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Somalia rejects Ethiopia’s Red Sea access deal with Somaliland, recalls its ambassador

Mogadishu says Ethiopia’s deal with Somaliland over access to Red Sea violates Somalia’s sovereignty, independence

Mohamed Dhaysane

MOGADISHU, Somalia

Somalia on Tuesday rejected Ethiopia’s Red Sea port deal with Somalia’s breakaway region of Somaliland, calling the deal a threat to good neighborliness and a violation of its sovereignty.

At a news conference in the capital Mogadishu, Somali government spokesman Farhan Jimale said Mogadishu rejected the deal.

“Somaliland is part of Somalia and no deal is valid without Somalia’s approval,” he said.

He said Somalia recalled its ambassador to Ethiopia in protest of the deal, deepening the two country’s row over the sea access deal.

“Ethiopia’s decision to reach a Memorandum of Understanding with Somaliland over access to the Red Sea is a total breach of Somalia’s sovereignty and independence,” Jimale said.

Somalia has also called on the United Nations and the African Union to convene for an emergency meeting to discuss the deal between Somaliland and Ethiopia.

This comes after the Somali Cabinet held an emergency meeting in the capital presided over by Prime Minister Hamza Abdi Barre.

“Prime Minister Hamza expressed determination to protect sovereignty and said that no one could violate any part of Somalia’s land, sea, and air,” said a statement issued by the prime minister’s office after the meeting.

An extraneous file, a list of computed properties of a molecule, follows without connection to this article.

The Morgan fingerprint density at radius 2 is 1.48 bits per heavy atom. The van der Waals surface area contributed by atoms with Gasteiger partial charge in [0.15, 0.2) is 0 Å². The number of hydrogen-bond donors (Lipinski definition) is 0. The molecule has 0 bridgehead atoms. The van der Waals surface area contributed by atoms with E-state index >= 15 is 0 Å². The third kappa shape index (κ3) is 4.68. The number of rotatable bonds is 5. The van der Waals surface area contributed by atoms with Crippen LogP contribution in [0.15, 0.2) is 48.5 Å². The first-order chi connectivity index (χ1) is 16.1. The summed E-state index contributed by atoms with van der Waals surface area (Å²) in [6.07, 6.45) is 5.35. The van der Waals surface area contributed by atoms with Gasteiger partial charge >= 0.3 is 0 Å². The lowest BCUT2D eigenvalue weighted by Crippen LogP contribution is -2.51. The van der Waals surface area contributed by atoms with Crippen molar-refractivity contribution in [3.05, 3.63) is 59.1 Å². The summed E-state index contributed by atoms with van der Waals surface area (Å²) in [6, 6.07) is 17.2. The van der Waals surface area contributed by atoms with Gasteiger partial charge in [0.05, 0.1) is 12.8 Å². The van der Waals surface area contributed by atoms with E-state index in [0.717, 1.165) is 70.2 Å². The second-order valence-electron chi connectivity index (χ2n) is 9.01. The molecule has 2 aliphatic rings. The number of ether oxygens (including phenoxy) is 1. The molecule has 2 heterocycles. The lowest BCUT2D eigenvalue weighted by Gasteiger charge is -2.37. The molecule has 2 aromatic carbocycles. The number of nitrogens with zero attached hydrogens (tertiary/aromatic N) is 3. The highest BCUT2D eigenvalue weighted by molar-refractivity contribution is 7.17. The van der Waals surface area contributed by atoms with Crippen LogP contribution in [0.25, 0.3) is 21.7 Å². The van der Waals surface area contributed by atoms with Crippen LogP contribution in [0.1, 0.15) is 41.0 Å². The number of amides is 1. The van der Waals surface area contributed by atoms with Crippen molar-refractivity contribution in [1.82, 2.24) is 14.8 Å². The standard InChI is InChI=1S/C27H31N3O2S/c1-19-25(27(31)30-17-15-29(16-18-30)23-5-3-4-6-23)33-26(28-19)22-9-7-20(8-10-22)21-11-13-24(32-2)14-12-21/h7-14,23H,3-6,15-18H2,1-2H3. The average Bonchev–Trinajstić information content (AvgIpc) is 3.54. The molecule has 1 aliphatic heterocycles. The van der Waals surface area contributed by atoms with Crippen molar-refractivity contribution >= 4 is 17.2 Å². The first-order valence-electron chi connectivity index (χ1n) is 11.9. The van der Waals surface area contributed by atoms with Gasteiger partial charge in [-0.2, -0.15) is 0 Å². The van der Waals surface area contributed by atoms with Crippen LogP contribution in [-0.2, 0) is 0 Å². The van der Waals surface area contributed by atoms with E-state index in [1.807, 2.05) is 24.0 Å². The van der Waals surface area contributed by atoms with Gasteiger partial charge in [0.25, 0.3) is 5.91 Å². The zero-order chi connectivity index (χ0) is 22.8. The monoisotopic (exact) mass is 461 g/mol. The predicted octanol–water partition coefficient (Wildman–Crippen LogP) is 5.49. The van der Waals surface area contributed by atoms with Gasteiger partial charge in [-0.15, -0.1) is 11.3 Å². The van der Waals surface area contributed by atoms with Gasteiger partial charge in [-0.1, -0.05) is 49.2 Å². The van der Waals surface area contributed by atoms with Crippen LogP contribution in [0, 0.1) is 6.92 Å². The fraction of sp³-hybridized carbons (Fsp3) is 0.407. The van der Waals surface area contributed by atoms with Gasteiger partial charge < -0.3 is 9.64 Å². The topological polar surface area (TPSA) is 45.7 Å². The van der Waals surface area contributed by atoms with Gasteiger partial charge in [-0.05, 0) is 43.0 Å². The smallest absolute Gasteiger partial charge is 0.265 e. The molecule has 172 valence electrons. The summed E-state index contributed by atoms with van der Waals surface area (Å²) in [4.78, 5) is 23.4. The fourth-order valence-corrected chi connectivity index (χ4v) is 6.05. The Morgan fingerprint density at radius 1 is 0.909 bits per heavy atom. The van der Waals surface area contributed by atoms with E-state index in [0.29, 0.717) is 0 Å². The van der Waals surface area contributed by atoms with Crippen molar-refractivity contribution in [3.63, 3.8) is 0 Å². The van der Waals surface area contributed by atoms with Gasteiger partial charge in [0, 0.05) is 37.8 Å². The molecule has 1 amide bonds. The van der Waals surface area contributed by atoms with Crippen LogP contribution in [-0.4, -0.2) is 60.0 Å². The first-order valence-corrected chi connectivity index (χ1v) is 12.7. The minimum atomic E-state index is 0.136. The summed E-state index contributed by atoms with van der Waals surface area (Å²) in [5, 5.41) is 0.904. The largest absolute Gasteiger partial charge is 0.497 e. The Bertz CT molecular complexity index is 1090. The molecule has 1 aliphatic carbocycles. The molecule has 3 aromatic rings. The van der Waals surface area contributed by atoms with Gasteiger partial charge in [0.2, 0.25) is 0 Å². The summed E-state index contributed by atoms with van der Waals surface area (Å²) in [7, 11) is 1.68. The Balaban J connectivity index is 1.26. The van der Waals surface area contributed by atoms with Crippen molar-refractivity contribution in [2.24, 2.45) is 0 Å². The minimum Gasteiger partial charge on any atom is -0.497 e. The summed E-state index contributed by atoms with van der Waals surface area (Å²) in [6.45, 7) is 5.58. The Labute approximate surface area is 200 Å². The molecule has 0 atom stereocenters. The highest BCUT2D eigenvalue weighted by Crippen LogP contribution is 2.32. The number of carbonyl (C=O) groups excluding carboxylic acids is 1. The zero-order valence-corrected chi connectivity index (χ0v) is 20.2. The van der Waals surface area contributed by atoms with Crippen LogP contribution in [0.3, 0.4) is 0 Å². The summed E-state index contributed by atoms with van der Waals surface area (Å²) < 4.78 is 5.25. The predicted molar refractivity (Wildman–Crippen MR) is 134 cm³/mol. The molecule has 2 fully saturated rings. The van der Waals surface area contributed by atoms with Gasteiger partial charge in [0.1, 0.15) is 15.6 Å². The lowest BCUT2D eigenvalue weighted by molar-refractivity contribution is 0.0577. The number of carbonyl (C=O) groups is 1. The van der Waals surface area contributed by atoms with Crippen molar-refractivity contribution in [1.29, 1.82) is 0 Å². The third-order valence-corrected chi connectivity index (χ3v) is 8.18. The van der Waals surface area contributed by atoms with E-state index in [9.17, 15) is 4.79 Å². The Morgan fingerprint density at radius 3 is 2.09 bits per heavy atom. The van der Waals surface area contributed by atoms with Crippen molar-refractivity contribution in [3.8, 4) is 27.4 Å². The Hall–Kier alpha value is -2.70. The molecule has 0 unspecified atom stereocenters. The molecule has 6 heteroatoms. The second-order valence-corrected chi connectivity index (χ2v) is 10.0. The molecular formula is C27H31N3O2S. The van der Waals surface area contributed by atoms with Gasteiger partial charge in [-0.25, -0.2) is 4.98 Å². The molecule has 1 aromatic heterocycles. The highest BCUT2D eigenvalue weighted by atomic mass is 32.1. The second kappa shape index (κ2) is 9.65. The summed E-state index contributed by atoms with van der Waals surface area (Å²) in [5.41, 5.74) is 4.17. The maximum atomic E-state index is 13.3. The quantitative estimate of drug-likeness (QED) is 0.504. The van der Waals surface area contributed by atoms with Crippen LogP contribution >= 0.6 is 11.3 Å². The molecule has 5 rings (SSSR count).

The memorandum of understanding was signed between Ethiopian Prime Minister Abiy Ahmed and Somaliland President Muse Bihi Abdi in the Ethiopian capital Addis Ababa on Monday.

Abiy’s office hailed the pact as “historic,” saying it is “intended to serve as a framework for the multisectoral partnership between the two sides.”

Somaliland is a former British protectorate in northwestern Somalia that declared independence in 1991 but has received no international recognition.

Ethiopia lost its Red Sea ports in the early 1990s after the Eritrean War of Independence, which lasted from 1961 to 1991.

In 1991, Eritrea gained independence from Ethiopia, leading to the establishment of two separate nations. The separation resulted in Ethiopia losing direct access to the Red Sea and key ports.

Ethiopia has since been landlocked, affecting its ability to conduct efficient maritime trade.

Source: Anadolu Agency

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